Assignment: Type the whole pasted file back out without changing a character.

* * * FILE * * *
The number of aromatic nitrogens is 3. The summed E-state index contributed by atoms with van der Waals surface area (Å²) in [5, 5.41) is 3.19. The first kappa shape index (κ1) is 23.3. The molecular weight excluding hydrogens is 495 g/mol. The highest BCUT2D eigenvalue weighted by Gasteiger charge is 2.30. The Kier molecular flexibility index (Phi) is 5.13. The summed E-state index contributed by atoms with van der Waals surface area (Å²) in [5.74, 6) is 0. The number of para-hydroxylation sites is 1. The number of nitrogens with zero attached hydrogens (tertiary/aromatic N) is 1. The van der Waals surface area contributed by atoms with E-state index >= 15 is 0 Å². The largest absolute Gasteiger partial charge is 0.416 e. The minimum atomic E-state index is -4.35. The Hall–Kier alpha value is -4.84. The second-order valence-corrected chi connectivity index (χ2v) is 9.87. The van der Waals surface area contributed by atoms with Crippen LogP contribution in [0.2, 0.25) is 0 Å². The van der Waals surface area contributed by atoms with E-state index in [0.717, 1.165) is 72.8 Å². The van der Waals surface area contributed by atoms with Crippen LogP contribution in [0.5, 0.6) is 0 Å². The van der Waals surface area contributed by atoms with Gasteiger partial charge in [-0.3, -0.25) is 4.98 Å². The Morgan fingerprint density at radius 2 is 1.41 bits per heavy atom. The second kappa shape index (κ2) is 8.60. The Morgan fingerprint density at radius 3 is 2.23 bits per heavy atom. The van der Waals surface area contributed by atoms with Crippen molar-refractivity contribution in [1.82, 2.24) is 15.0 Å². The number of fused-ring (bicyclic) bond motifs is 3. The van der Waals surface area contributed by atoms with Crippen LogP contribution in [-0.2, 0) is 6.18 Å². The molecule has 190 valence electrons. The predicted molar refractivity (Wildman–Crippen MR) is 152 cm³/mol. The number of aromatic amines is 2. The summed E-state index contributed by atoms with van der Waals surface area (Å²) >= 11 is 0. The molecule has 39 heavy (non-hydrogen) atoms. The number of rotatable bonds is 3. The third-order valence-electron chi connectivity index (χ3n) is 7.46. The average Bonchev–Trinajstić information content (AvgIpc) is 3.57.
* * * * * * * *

The number of aromatic nitrogens is 3. The summed E-state index contributed by atoms with van der Waals surface area (Å²) in [5, 5.41) is 3.19. The first kappa shape index (κ1) is 23.3. The molecular weight excluding hydrogens is 495 g/mol. The highest BCUT2D eigenvalue weighted by Gasteiger charge is 2.30. The Kier molecular flexibility index (Phi) is 5.13. The summed E-state index contributed by atoms with van der Waals surface area (Å²) in [5.74, 6) is 0. The number of para-hydroxylation sites is 1. The number of nitrogens with zero attached hydrogens (tertiary/aromatic N) is 1. The van der Waals surface area contributed by atoms with E-state index >= 15 is 0 Å². The largest absolute Gasteiger partial charge is 0.416 e. The minimum atomic E-state index is -4.35. The Hall–Kier alpha value is -4.84. The second-order valence-corrected chi connectivity index (χ2v) is 9.87. The van der Waals surface area contributed by atoms with Crippen LogP contribution in [0.2, 0.25) is 0 Å². The van der Waals surface area contributed by atoms with E-state index in [0.717, 1.165) is 72.8 Å². The van der Waals surface area contributed by atoms with Crippen LogP contribution in [0.5, 0.6) is 0 Å². The van der Waals surface area contributed by atoms with Gasteiger partial charge in [-0.3, -0.25) is 4.98 Å². The Morgan fingerprint density at radius 2 is 1.41 bits per heavy atom. The second kappa shape index (κ2) is 8.60. The Morgan fingerprint density at radius 3 is 2.23 bits per heavy atom. The van der Waals surface area contributed by atoms with Crippen molar-refractivity contribution in [1.82, 2.24) is 15.0 Å². The number of fused-ring (bicyclic) bond motifs is 3. The van der Waals surface area contributed by atoms with Crippen LogP contribution in [-0.2, 0) is 6.18 Å². The molecule has 190 valence electrons. The predicted molar refractivity (Wildman–Crippen MR) is 152 cm³/mol. The number of aromatic amines is 2. The summed E-state index contributed by atoms with van der Waals surface area (Å²) >= 11 is 0. The molecule has 39 heavy (non-hydrogen) atoms. The number of rotatable bonds is 3. The third-order valence-electron chi connectivity index (χ3n) is 7.46. The average Bonchev–Trinajstić information content (AvgIpc) is 3.57.